• Magyar Melody, broadcast live on 27 March 1939.
A musical romance by Eric Maschwitz, Fred Thompson, and Guy Bolton. Lyrics by Harold Purcell and Eric Maschwitz. Music by George Posford and Bernard Grun. Dances and ensembles arranged by Joan Davis and Cleo Nordi. […] Production by William Mollison. Televised direct from His Majesty’s Theatre. (Billing, Radio Times, 24 March 1939, p. 12)
Alexandra Palace has been snowed under with congratulations on the televising of Magyar Melody direct from Her Majesty’s Theatre. This was another technical triumph for the mobile unit, but some of our gratitude is due to the performers in this lively and beautiful show who had to work under untested[?] lighting conditions for the benefit of those who were watching them in their own homes. Is there one of us who saw the show by our firesides who has not determined to go to His Majesty’s at the earliest possible moment and have the colour added to the delights of fine acting, dancing, grouping and scenery. (E. H. R., ‘Television’, The Observer, 2 April 1939, p. 27)
• Me and My Girl, first broadcast live on 1 May 1939.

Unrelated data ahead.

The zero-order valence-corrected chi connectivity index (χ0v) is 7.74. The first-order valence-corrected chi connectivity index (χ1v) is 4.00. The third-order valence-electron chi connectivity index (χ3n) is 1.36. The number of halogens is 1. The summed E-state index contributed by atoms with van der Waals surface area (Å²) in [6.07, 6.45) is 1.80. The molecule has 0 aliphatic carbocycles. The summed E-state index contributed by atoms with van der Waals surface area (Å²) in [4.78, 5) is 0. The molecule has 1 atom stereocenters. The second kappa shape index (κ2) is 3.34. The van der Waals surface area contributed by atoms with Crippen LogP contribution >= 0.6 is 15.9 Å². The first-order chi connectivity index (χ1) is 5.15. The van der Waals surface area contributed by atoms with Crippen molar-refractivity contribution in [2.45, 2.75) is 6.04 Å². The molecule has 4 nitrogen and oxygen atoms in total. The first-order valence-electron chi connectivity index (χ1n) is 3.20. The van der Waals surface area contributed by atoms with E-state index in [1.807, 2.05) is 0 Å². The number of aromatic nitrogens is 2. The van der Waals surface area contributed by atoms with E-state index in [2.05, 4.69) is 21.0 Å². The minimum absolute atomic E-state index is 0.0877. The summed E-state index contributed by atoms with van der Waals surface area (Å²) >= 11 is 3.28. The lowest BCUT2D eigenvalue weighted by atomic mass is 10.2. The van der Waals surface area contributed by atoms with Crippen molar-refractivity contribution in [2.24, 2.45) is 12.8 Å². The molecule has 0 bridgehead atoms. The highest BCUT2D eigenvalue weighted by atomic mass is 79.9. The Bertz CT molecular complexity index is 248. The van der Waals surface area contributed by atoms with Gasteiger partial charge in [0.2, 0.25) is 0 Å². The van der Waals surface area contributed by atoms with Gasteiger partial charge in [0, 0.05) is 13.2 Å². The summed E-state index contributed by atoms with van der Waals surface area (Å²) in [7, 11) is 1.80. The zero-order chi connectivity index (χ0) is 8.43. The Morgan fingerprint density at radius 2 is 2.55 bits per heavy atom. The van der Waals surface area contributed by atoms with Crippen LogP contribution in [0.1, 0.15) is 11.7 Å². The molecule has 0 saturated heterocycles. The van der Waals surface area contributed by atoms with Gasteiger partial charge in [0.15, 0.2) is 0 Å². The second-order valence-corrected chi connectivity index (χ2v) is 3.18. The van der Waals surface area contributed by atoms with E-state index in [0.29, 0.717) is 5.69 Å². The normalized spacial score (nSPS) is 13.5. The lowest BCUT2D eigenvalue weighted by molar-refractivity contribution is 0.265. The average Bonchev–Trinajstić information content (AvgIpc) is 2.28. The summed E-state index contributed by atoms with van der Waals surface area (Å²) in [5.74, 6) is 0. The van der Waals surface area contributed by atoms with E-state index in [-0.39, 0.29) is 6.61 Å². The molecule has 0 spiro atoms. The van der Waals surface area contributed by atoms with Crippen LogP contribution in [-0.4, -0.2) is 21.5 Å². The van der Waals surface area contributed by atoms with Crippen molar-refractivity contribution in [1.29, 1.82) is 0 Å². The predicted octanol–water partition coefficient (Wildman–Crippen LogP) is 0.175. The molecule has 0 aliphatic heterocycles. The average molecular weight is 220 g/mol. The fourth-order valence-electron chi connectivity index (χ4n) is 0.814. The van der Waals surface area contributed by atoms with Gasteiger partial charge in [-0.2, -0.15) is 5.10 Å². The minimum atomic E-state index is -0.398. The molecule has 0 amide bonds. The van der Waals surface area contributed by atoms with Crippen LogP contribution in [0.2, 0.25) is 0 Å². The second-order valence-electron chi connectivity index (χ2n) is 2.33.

The entire production under the personal supervision of Lupino Lane. Televised direct from Victoria Palace. This will be one of the big television occasions of the year—the first time that a musical comedy has been televised in its entirety from a theatre (Magyar Melody did not quite fall into this category), and incidentally the first time the television mobile unit has visited the Victoria Palace.
Apart from the fact that Me and My Girl set the world doing the Lambeth Walk, this show, which has now been running for almost eighteen months, has a record number of laughs per minute. (‘Billing’, Radio Times, 28 April 1939, p. 14)
The broadcast of Me and My Girl was repeated in full on 17 July 1939, and it was highlighted in the post-war BBC documentary Television is Here Again (1946). Directed by Philip Dorté, who produced the broadcasts of When We Are Married, Magyar Melody and Me and My Girl, the film contains an extended sequence of this Lupino Lane show, shot much as it would have been (although with better definition) by the OB cameras. Given that none of these pre-war OBs were recorded in any form, this sequence (which begins at 6:35 in the clip below) is as close as we can come to experiencing them on a screen.
Me and My Girl […] proved to be excellent television material. […] It was a brilliant performance and easily the best we have had yet from the theatre. At the end the whole company sang the National Anthem from the stage, and viewers suddenly became aware that they were looking in at a spontaneous display of enthusiasm for the King and Queen, who were present at the performance. It is in moments such as these that the whole marvel of television is most keenly felt, for viewers were at one and the same time by their firesides and yet present in the theatre sharing in a great occasion. (‘Television and the theatre, The Times, 8 May 1939, p. 10)